by Jason Coffman
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I have to admit upfront to being a somewhat fallen Pixar fanboy. I was with them all the way up until Cars, when the concept and cast lost me completely. I still haven’t seen either Cars or Ratatouille, but both of them managed to perform at the box-office more or less as well as Pixar’s previous roster of animated features. When I first heard the concept for WALL-E, I had no idea what to expect, but I was excited about what the final product might be like. True to my expectations, WALL-E is a serious departure from Pixar’s previous work and a huge gamble—are kids (and their parents) going to flock to a film with very little dialogue that takes place in a future where mankind has trashed the planet to the point of having to live on a spaceship while robots clean up our mess?
WALL-E opens with a shot of Earth from space, the view clouded by millions of man-made satellites orbiting around it, set to a song from Hello, Dolly! The camera zooms down through the satellites to the surface of the planet, where huge holographic ads for the Buy-N-Large Corporation continue shilling away to empty cities and piles of garbage higher than the skyscrapers that surround them while the somber score creeps up over the main titles. Seemingly the only other thing left moving is one small Waste Allocation Load Lifter—Earth Class (WALL-E) robot, still packing up garbage and stacking the bricks some 700 years after the evacuation of the planet to the Buy-N-Large spaceship Axiom.
The first half of WALL-E is almost completely free of dialogue and features something completely new to Pixar: live actors appear in the ads for Buy-N-Large, including Fred Willard as the president of the Buy-N-Large Corporation (and, presumably, the Earth). During his 700 years of cleanup duty, WALL-E has developed a personality, collecting toys, silverware, and other remnants of human culture. His most beloved treasure is a VHS copy of Hello, Dolly! that he watches through a VCR hooked up to an iPod. WALL-E seems to be okay with his work for the most part, but he longs for companionship.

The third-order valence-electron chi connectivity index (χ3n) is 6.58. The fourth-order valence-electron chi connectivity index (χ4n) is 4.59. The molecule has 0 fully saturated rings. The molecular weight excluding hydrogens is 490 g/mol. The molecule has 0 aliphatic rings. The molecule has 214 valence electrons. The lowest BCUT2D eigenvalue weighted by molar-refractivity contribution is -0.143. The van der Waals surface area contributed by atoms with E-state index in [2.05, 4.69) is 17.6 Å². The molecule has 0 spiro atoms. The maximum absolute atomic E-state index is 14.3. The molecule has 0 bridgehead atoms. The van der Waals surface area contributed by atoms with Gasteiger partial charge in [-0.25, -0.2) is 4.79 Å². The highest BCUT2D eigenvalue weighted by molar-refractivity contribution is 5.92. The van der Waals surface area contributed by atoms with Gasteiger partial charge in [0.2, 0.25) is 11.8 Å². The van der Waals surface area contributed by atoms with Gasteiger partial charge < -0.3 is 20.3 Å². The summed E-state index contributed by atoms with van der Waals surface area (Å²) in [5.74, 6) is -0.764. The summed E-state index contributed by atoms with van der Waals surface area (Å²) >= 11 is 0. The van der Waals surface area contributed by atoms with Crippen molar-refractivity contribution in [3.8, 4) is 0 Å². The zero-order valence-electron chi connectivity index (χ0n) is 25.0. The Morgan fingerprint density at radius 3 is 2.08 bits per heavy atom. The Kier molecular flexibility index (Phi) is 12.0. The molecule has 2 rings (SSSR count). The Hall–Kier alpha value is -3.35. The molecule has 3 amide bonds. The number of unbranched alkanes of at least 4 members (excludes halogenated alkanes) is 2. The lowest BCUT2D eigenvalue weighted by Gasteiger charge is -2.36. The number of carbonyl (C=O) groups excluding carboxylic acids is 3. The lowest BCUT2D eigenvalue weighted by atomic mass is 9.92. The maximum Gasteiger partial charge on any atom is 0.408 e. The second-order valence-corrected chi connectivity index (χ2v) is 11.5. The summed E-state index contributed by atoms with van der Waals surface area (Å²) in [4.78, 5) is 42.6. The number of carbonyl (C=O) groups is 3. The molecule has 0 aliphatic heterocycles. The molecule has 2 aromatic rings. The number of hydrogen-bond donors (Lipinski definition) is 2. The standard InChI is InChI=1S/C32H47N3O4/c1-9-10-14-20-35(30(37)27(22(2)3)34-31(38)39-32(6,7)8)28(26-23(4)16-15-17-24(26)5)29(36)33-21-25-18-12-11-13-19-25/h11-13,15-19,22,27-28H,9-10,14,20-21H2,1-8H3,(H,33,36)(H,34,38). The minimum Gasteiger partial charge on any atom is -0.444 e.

He seems to find it with the appearance of EVE, a robot sent to Earth on an uncertain mission. The second half of the film moves the action to the Axiom ship, where humanity has devolved to the point where everyone is obese and sedentary, carried everywhere by hover chairs and communicating with each other entirely through holographic screens displayed inches in front of their face. Once on the Axiom, WALL-E also meets a wide variety of other robots made for various purposes, all of which are designed to have their own distinct personalities and quirks.
WALL-E is a gamble for Pixar on several levels, not least of which is the fact that it’s a blatant critique of voracious consumer culture. Buy-N-Large can easily be read as an extremely popular and ubiquitous chain of department stores, extrapolated to its logical endpoint: it’s the only corporation left on the planet, making literally everything people need, including the spaceship that takes humankind away from the planet and the robots left behind to clean up humanity’s mess. For adults, the film’s message may seem a little obvious and overly preachy, but for a My First Anti-Corporate Message film, it will doubtless find a lot of young fans who take its message to heart.
All of this, however, is almost beside the point: more than almost any other Pixar movie to date, WALL-E harkens back to the simple pleasure of the possibilities of animation and giving life (and personality) to things that only exist in the imagination. The film is absolutely gorgeous, and while there are certainly nits to pick (for example, the live-action actors don’t really work as ancestors of the CGI people of the future) it’s hard to fault Pixar for trying something wildly different and running with it. WALL-E is beautiful and exciting, and one of the best films of the year so far.
Jason Coffman is a freelance writer and film critic in Chicago.
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